The teen inventor, scientist, engineer, and now author gives us her approach to scientific problem-solving.
Author: Matthew Cook
Photo of Gitanjali Rao

There are few occasions for a child that mass-produce joy like a birthday. The decorations, the cake, the presents—what’s not to love? And yet, these special days become fuzzy memories more often than not. However, Gitanjali Rao’s fourth birthday was maybe the most important of her young life.

Now 17 years old, Rao is an inventor, scientist, engineer, author, and Time magazine’s first-ever “Kid of the Year.” In an early 2021 episode of the NPR podcast Short Wave, she explains that there wasn’t an “a-ha” moment that led to her becoming a scientist, but there was a rather unexciting birthday gift.

“My uncle got me this science kit when I was four years old, and I can safely tell you that is not what I wanted for my birthday that year,” remembers Rao. “I wanted a Barbie Dream House; I’m pretty sure."

Rao never got that Barbie Dream House and society might be better for it.

Six years after receiving her science kit, the water crisis in Flint, Michigan, inspired Rao to develop “Tethys,” a carbon nanotube-based device that detects lead in drinking water. She then went on to create “Epione,” a tool that allows for early diagnosis of opioid addiction, and “Kindly,” an anti-cyberbullying service.

Most recently, Rao offered something better than a solution; she offered an approach. In her new book A Young Innovator's Guide to STEM: 5 Steps to Problem Solving for Students, Educators, and Parents, Rao provides the steps to identifying problems and developing their solutions. Both she and her scientific guidebook will be the focus of the next installation of the Neilly Author Series at the University of Rochester.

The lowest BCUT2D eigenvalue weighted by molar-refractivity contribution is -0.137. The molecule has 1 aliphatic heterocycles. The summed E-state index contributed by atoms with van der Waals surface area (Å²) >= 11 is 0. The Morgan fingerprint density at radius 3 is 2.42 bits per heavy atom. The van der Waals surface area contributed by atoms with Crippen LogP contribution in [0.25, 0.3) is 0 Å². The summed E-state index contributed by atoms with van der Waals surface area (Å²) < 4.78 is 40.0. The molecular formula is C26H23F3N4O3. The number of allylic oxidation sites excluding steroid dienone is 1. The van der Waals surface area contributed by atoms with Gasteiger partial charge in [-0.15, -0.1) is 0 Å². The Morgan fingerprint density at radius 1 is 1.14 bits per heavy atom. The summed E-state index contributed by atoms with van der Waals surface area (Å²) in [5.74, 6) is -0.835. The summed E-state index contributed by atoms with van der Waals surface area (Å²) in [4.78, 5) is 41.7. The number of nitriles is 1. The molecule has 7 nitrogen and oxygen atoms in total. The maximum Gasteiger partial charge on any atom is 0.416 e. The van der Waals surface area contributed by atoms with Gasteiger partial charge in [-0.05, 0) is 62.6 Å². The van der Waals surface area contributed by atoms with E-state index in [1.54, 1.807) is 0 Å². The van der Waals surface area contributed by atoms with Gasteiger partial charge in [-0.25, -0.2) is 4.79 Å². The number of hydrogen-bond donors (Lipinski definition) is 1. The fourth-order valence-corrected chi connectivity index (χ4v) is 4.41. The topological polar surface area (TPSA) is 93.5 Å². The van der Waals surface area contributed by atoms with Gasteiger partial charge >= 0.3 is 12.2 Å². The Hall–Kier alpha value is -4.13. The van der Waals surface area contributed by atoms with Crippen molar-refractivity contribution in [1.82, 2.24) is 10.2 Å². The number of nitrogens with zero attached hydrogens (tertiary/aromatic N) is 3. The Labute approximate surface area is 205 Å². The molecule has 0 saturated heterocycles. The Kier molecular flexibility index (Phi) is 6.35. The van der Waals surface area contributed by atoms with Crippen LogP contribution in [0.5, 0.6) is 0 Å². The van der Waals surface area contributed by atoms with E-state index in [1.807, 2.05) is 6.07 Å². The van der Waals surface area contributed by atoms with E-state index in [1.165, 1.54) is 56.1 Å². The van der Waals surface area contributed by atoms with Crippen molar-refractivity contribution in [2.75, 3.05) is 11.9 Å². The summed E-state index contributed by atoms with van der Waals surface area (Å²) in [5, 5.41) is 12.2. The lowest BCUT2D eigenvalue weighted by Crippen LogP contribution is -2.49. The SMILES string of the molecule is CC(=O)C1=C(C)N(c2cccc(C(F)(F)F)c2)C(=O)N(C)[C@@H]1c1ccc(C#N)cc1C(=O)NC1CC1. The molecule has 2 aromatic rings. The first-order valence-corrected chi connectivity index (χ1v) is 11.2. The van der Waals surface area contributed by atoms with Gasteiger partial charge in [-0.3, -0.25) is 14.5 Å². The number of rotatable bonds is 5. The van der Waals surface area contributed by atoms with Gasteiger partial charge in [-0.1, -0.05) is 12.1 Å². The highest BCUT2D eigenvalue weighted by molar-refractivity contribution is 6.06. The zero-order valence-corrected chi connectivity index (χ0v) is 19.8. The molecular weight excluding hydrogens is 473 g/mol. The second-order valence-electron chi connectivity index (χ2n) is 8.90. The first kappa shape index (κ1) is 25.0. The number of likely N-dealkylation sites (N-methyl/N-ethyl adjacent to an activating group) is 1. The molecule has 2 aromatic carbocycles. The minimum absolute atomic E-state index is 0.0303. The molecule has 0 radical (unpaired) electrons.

On January 23, Rao will share her perspective on and experiences in science in Rush Rhees Library from 6 p.m. to 7:30 p.m. and via Zoom. This talk continues a season of the Neilly Series dedicated to the 75th anniversary of Rochester's Department of Psychiatry. Rao’s book and  other books highlighted in this season’s talks support key concepts in the biopsychosocial model—developed by University professors George Engel and John Romano—which serves as the cornerstone of psychiatric education and training. 

Register to attend Gitanjali Rao’s talk

In addition to her recognition by Time Magazine, Rao has earned the title of America’s Top Young Scientist, a place in Forbes' 30 Under 30, and the President’s Environmental Youth Award from the United States Environmental Protection Agency. It’s an impressive list of accolades for someone who didn’t immediately see herself in the world of science.

Madeline Sofia, the host of Short Wave, asked Rao how she defines “science” and what she thinks it’s for.

“I can never see a world filled with kindness and positivity without science involved,” says Rao. “And I think that’s what we should be looking at. ‘How can we use science for positive change?’ For the longest time, it’s been ‘this experiment’ and ‘this theory,’ but I think we’re slowly starting to go into a world of ‘What can science help us out with?’” ∎

All Neilly Author Series talks are free and open to the public, made possible by the Andrew H. and Janet Dayton Neilly Endowed Fund. For more information on Gitanjali Rao’s talk, contact Kim Osur, development manager at the River Campus Libraries.

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